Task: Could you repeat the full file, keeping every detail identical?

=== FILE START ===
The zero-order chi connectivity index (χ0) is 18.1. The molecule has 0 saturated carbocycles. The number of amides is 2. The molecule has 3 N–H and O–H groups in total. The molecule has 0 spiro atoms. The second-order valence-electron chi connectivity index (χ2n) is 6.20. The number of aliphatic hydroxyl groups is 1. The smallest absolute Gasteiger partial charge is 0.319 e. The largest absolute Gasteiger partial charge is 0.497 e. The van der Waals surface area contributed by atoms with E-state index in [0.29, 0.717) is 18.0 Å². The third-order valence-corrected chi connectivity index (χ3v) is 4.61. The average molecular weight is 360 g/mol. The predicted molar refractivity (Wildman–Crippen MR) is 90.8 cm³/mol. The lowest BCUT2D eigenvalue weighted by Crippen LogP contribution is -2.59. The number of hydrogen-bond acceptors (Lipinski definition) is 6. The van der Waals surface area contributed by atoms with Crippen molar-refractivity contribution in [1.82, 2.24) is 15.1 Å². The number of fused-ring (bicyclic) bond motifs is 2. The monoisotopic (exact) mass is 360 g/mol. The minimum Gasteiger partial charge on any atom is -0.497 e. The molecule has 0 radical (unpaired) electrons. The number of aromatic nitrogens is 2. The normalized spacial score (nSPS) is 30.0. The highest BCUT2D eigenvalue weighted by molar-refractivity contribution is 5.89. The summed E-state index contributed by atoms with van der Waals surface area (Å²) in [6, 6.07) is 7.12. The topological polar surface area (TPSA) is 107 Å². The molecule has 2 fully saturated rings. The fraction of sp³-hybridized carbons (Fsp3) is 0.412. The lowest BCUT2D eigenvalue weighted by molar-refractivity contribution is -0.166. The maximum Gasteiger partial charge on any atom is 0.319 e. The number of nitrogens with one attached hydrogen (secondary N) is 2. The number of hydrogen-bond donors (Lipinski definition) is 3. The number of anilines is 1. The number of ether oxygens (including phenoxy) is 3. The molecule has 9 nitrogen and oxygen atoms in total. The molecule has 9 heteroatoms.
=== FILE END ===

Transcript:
The zero-order chi connectivity index (χ0) is 18.1. The molecule has 0 saturated carbocycles. The number of amides is 2. The molecule has 3 N–H and O–H groups in total. The molecule has 0 spiro atoms. The second-order valence-electron chi connectivity index (χ2n) is 6.20. The number of aliphatic hydroxyl groups is 1. The smallest absolute Gasteiger partial charge is 0.319 e. The largest absolute Gasteiger partial charge is 0.497 e. The van der Waals surface area contributed by atoms with E-state index in [0.29, 0.717) is 18.0 Å². The third-order valence-corrected chi connectivity index (χ3v) is 4.61. The average molecular weight is 360 g/mol. The predicted molar refractivity (Wildman–Crippen MR) is 90.8 cm³/mol. The lowest BCUT2D eigenvalue weighted by Crippen LogP contribution is -2.59. The number of hydrogen-bond acceptors (Lipinski definition) is 6. The van der Waals surface area contributed by atoms with Crippen molar-refractivity contribution in [1.82, 2.24) is 15.1 Å². The number of fused-ring (bicyclic) bond motifs is 2. The monoisotopic (exact) mass is 360 g/mol. The minimum Gasteiger partial charge on any atom is -0.497 e. The molecule has 0 radical (unpaired) electrons. The number of aromatic nitrogens is 2. The normalized spacial score (nSPS) is 30.0. The highest BCUT2D eigenvalue weighted by molar-refractivity contribution is 5.89. The summed E-state index contributed by atoms with van der Waals surface area (Å²) in [6, 6.07) is 7.12. The topological polar surface area (TPSA) is 107 Å². The molecule has 2 fully saturated rings. The fraction of sp³-hybridized carbons (Fsp3) is 0.412. The lowest BCUT2D eigenvalue weighted by molar-refractivity contribution is -0.166. The maximum Gasteiger partial charge on any atom is 0.319 e. The number of nitrogens with one attached hydrogen (secondary N) is 2. The number of hydrogen-bond donors (Lipinski definition) is 3. The number of anilines is 1. The number of ether oxygens (including phenoxy) is 3. The molecule has 9 nitrogen and oxygen atoms in total. The molecule has 9 heteroatoms.